The Privacy Alerts Bill looks set to be passed by the Senate, after it received a ringing endorsement from the parliamentary committee investigating the proposed mandatory data breach notification law.
The bill should have an impact on how organisations secure customer information, but the extent of that impact is uncertain given the legislation provides two loopholes that are big enough for most organisations to jump through.
The first ‘get out of jail free card’ is provided in the form of a test proposed by the Australian Law Reform Commission (ALRC), that a data breach notification be made when a data breach has occurred that might cause ‘a real risk of serious harm’.
The problem with this test is its subjective nature when applied. Who is going to determine what constitutes a ‘real risk of serious harm’ – will it be the organisation that lost the information?
The bill attempts to strengthen the reporting requirements by providing for regulations to specify particular situations that may also be serious data breaches that may not be categorised as a real risk of serious harm.
However, the provision for a government agency to regulate what data breaches will be reported could be a source of increased discord between consumer and business advocates.
The second flaw in the legislation, which could be leveraged by an unscrupulous organisation, is a failure to set a minimum security and privacy standard. This means that organisations may decide to hide data breaches by opting for a low quality network security solution that does not include a security monitoring capability.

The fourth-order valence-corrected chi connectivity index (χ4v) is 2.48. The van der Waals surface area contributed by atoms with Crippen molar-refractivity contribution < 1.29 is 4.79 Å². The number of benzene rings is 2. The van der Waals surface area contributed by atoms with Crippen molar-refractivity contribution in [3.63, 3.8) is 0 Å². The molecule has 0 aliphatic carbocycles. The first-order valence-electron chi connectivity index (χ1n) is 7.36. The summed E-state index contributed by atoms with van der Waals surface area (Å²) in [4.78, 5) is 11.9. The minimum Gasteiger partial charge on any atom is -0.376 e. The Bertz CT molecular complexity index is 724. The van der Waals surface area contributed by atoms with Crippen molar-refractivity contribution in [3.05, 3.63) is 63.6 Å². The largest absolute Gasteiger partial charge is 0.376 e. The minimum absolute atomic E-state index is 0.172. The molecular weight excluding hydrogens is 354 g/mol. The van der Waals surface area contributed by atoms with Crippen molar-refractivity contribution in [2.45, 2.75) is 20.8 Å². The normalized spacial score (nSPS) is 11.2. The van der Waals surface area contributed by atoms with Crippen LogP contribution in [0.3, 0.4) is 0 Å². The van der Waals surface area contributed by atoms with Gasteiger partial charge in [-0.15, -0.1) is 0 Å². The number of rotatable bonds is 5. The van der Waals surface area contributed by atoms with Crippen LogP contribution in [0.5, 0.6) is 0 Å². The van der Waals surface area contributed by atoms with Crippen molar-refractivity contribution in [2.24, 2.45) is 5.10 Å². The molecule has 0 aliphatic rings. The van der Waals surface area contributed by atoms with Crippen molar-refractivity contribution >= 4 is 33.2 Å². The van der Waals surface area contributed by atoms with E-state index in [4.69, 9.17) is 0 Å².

Privacy advocates argue an important reason for mandatory data breach reporting is to measure the number of data breaches that occur annually and to identify organisations that have multiple data breaches. This information is of vital importance because the regulator will not be able to identify specific particular situations that need to be added to the reporting requirements unless it knows the actual number of data breaches per annum and what organisations are affected.
It is unclear whether provisions for organisations to be fined for repeated data breach offenses will make the final legislation, and business lobbyists continue to argue against any compulsory notification.
"For organisations with large customer bases, the notification requirement may result in a disproportionate cost compared with the possible harm caused by the breach," Australian Bankers Association policy director Ian Gilbert has said.
The Association of Data-driven Marketing & Advertising (ADMA) has also argued against the legislation, arguing it comes at a time when businesses large and small are already grappling with the most extensive changes to privacy legislation seen in the last 10 years.
Despite the complaints, the introduction of mandatory data breach reporting should provide organisations with the spark needed to review how customer data is being stored, communicated and used.
Organisations should be seeking out best practices for securing customer information and putting in place protocols that include:
The Privacy Alerts Bill may not be perfect when it is passed into law, but it can only provide more momentum for organisations to take security and privacy seriously.
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